MANILA, Philippines?Luis "Cito'' Lorenzo is the "missing link'' that can provide damning evidence against former president Gloria Macapagal-Arroyo in the P728-million fertilizer fund scam, former senator Ramon Magsaysay Jr. said Thursday.
"He's the missing link. He will give us the complete picture. I'm sure of that. He wants to protect himself and his reputation and that of his family,'' Magsaysay said in a telephone interview.
Magsaysay, who mounted the 2005 Senate inquiry into the scam and recommended the filing of plunder charges against Lorenzo and other agriculture department official at the time, agreed with the idea of making the former agriculture secretary a state witness.
He said that Lorenzo could provide crucial testimony that there was a "higher authority'' who ordered the disbursement of funds purportedly for the purchase of farm inputs and implements for farmers.
"He can show evidence that he had been bypassed,'' he said, indicating that he had no reservations about Lorenzo becoming a state witness despite his apparent "principal'' role in the scam.
"I think he can still qualify. Whether the criminal aspect is erased, that's another issue. He's the principal with [Jocelyn] Bolante,'' he added.
Lorenzo, who went into exile in the United States in 2005 to avoid the inquiry and recently slipped back into the country, has vowed to cooperate with the administration "at the appropriate time.''
President Aquino, who had a chance meeting with Lorenzo at a social gathering in Makati last Saturday night, said it was possible for Lorenzo to become a state witness.
Malacañang welcomed Lorenzo's pronouncement, but said the yet to be created Truth Commission would have to determine his qualification to become a state witness. It was also willing to provide him security.
"As President Aquino indicated, he's interested to know what Secretary Lorenzo would have to say. Again that would have to be part of the parameters of the Truth Commission because the fertilizer fund scam is one of the controversies that will require closure,'' Edwin Lacierda, presidential spokesperson, told reporters in a briefing.
The proposed commission, which would look into the anomalies of the Arroyo administration, would determine Lorenzo's culpability and guilt, and qualification to become state witness, he said.
"That will be covered by the Truth Commission, which will tackle his culpability, to what degree is his participation, and from there, they will be able to determine if he's the least guilty, and be discharged as a state witness,'' he said.
Lacierda said the government was ready to provide security for Lorenzo, who has hinted about threats to his life.
"He mentioned that there were threats. If it's necessary, and if it's in furtherance of searching for the truth, if he requests then we will provide,'' he said.
Magsaysay, however, expressed preference for Lorenzo to testify at hearings by the Office of the Ombudsman, where charges against him, his then undersecretary Jocelyn "Joc-joc'' Bolante and other agriculture officials are pending.
He said that the Senate conducted a thorough investigation of the fund diversion in two separate inquiries, and that another inquiry by the Truth Commissson would be a "waste of time.''
After sitting on the case for years, it was about time the Ombudsman ruled on it and filed charges against the respondents with the Sandiganbayan, the former senator said.
"With all the COA (Commission on Audit) audits, testimonies and pieces of evidence, the Ombudsman should file the case with the Sandiganbayan within 65 days or less to show the urgency of the controversial scandal,'' he said.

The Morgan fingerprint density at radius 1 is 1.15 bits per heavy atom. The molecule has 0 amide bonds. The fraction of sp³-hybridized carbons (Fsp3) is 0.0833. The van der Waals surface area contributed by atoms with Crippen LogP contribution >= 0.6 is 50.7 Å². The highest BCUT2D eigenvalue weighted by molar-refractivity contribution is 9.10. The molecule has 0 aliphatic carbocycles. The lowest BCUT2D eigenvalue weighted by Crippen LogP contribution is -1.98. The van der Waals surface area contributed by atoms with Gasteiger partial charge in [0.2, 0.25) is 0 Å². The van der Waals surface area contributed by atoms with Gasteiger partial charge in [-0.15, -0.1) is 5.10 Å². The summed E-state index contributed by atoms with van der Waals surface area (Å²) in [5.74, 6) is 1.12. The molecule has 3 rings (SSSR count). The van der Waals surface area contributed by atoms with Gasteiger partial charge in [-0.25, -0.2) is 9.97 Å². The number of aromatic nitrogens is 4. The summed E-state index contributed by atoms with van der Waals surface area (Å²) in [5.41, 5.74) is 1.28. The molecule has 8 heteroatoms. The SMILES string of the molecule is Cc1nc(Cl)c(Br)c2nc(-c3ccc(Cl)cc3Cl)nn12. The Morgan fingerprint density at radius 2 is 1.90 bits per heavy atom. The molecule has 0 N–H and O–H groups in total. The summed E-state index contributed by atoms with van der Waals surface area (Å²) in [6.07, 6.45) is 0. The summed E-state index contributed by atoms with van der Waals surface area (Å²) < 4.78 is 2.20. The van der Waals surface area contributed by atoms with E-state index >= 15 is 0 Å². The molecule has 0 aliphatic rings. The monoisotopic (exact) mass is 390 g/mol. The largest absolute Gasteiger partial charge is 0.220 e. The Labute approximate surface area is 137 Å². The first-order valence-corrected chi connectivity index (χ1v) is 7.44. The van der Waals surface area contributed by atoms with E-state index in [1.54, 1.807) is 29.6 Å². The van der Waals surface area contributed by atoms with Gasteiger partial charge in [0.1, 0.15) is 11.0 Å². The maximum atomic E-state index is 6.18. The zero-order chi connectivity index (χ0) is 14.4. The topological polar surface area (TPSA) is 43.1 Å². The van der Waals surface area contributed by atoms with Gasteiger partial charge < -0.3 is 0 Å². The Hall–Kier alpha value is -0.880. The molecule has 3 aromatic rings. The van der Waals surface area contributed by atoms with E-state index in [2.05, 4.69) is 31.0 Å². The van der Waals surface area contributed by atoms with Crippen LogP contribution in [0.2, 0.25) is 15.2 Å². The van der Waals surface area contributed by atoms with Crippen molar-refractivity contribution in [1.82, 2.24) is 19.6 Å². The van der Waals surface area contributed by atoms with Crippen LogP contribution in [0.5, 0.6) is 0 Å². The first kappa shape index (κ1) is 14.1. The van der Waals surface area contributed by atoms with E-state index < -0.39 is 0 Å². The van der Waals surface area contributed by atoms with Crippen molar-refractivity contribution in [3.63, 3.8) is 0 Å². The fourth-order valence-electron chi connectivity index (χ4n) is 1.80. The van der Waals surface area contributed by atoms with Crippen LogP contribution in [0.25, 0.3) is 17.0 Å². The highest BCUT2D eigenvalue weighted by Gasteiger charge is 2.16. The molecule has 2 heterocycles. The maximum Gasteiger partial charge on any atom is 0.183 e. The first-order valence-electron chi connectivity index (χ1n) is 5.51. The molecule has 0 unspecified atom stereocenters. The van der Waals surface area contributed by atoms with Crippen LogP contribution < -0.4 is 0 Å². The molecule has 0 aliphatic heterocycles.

"The issue has been dying on the vine. If this is taken up again by the Truth Commission, it will just be dribbled. We won't see the end of it,'' Magsaysay added.
As then chair of the Senate committee on agriculture, Magsaysay launched an inquiry into the scam in 2005 amid charges that the farmers did not receive a single peso worth of inputs and implements in 2004.
After wrapping up the inquiry, the committee in March 2006 recommended the filing of plunder and graft charges against Bolante, the alleged chief architect of the fund mess; Lorenzo; then Undersecretary Ibarra Poliquit; then Undersecretary Belinda Gonzales; then Assistant Secretary Jose Felix Montes; and all regional directors who took part in the dissipation of the money.
It also recommended that Bolante and Lorenzo be cited in contempt for defying summonses to appear at the inquiry.
In the same report, the committee recommended that Ms Arroyo be "held accountable in the mismanagement of the fertilizer fund,'' and that she institute measures to correct the flaws in her administration.
Magsaysay pooh-poohed Lorenzo's attempt to downplay his role in the mess.
"He has been saying that money did not come his way. That is neither here nor there. He was the CEO. He was the one who signed the administrative order turning over the program to Bolante, and the disbursement of the P728 million,'' he said.
Meanwhile, the militant fisherfolk group Pambansang Lakas ng Kilusang Mamamalakaya ng Pilipinas shot down the idea of Lorenzo serving as a state witness.
?We don?t need another hero, Mr. President. The voluminous evidence on the P728 million fertilizer scam is enough to indict former President Gloria Macapagal-Arroyo, ex-agriculture undersecretary Jocelyn ?Jocjoc? Bolante, Mr. Lorenzo and the rest of the supporting cast that made this plunder escapade a crime against national interest in 2004,? Pamalakaya national chair Fernando Hicap said in a statement.
?What Mr. Aquino should do is to prepare the stage for the biggest trial of the millennium,? added Hicap.
Pamalakaya and its allies?the peasant group Kilusang Magbubukid ng Pilipinas (KMP) and Amihan federation of peasant women?filed a plunder complaint against Arroyo, Lorenzo and Bolante in June 2004 with the Ombudsman in connection with the P728-million fertilizer fund scam.